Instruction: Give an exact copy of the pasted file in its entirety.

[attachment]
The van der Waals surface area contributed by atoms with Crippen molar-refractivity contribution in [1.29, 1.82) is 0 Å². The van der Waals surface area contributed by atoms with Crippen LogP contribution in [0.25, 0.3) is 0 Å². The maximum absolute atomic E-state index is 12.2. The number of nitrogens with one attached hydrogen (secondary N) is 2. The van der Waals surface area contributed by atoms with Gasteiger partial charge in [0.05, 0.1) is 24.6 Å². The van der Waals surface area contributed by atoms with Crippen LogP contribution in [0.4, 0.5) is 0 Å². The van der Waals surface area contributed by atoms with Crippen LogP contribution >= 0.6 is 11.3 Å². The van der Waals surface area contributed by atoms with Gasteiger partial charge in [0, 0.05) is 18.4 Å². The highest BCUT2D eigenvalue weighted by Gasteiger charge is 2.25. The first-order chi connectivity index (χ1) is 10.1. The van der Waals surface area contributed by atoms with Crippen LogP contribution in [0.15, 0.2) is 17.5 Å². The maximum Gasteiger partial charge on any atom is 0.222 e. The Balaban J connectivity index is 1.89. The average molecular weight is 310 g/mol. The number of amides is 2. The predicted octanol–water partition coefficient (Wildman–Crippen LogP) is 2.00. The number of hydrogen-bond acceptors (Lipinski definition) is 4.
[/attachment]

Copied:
The van der Waals surface area contributed by atoms with Crippen molar-refractivity contribution in [1.29, 1.82) is 0 Å². The van der Waals surface area contributed by atoms with Crippen LogP contribution in [0.25, 0.3) is 0 Å². The maximum absolute atomic E-state index is 12.2. The number of nitrogens with one attached hydrogen (secondary N) is 2. The van der Waals surface area contributed by atoms with Gasteiger partial charge in [0.05, 0.1) is 24.6 Å². The van der Waals surface area contributed by atoms with Crippen LogP contribution in [0.4, 0.5) is 0 Å². The van der Waals surface area contributed by atoms with Crippen LogP contribution >= 0.6 is 11.3 Å². The van der Waals surface area contributed by atoms with Gasteiger partial charge in [0, 0.05) is 18.4 Å². The highest BCUT2D eigenvalue weighted by Gasteiger charge is 2.25. The first-order chi connectivity index (χ1) is 10.1. The van der Waals surface area contributed by atoms with Crippen LogP contribution in [0.15, 0.2) is 17.5 Å². The maximum Gasteiger partial charge on any atom is 0.222 e. The Balaban J connectivity index is 1.89. The average molecular weight is 310 g/mol. The number of amides is 2. The predicted octanol–water partition coefficient (Wildman–Crippen LogP) is 2.00. The number of hydrogen-bond acceptors (Lipinski definition) is 4.